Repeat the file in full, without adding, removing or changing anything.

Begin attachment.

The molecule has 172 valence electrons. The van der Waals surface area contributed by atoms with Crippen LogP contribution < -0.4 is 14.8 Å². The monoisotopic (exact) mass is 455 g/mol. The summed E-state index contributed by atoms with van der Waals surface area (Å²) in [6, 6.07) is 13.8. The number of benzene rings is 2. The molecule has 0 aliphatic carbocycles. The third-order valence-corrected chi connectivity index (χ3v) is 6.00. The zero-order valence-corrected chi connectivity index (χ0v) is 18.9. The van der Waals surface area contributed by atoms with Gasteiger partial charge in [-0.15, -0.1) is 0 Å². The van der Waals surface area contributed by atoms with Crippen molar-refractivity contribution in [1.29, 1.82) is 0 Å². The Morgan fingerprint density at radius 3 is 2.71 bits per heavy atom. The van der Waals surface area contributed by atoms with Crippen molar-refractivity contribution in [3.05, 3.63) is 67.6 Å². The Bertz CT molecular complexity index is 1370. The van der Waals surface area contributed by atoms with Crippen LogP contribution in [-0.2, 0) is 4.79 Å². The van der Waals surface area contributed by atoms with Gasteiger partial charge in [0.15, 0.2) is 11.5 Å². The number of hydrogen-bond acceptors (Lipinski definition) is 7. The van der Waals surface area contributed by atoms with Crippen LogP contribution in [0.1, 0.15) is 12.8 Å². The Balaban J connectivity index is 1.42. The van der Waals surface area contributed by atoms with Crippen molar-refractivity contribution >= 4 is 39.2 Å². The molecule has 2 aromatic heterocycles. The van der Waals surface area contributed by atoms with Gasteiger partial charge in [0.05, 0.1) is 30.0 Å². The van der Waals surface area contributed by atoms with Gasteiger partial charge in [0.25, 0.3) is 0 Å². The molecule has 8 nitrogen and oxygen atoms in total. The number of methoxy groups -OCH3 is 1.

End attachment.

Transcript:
The molecule has 172 valence electrons. The van der Waals surface area contributed by atoms with Crippen LogP contribution < -0.4 is 14.8 Å². The monoisotopic (exact) mass is 455 g/mol. The summed E-state index contributed by atoms with van der Waals surface area (Å²) in [6, 6.07) is 13.8. The number of benzene rings is 2. The molecule has 0 aliphatic carbocycles. The third-order valence-corrected chi connectivity index (χ3v) is 6.00. The zero-order valence-corrected chi connectivity index (χ0v) is 18.9. The van der Waals surface area contributed by atoms with Gasteiger partial charge in [-0.15, -0.1) is 0 Å². The van der Waals surface area contributed by atoms with Crippen molar-refractivity contribution in [1.29, 1.82) is 0 Å². The Morgan fingerprint density at radius 3 is 2.71 bits per heavy atom. The van der Waals surface area contributed by atoms with Crippen molar-refractivity contribution in [3.05, 3.63) is 67.6 Å². The Bertz CT molecular complexity index is 1370. The van der Waals surface area contributed by atoms with Crippen LogP contribution in [-0.2, 0) is 4.79 Å². The van der Waals surface area contributed by atoms with Gasteiger partial charge in [0.15, 0.2) is 11.5 Å². The number of hydrogen-bond acceptors (Lipinski definition) is 7. The van der Waals surface area contributed by atoms with Crippen LogP contribution in [0.1, 0.15) is 12.8 Å². The Balaban J connectivity index is 1.42. The van der Waals surface area contributed by atoms with Crippen molar-refractivity contribution >= 4 is 39.2 Å². The molecule has 2 aromatic heterocycles. The van der Waals surface area contributed by atoms with Gasteiger partial charge in [0.05, 0.1) is 30.0 Å². The van der Waals surface area contributed by atoms with Gasteiger partial charge in [0.25, 0.3) is 0 Å². The molecule has 8 nitrogen and oxygen atoms in total. The number of methoxy groups -OCH3 is 1.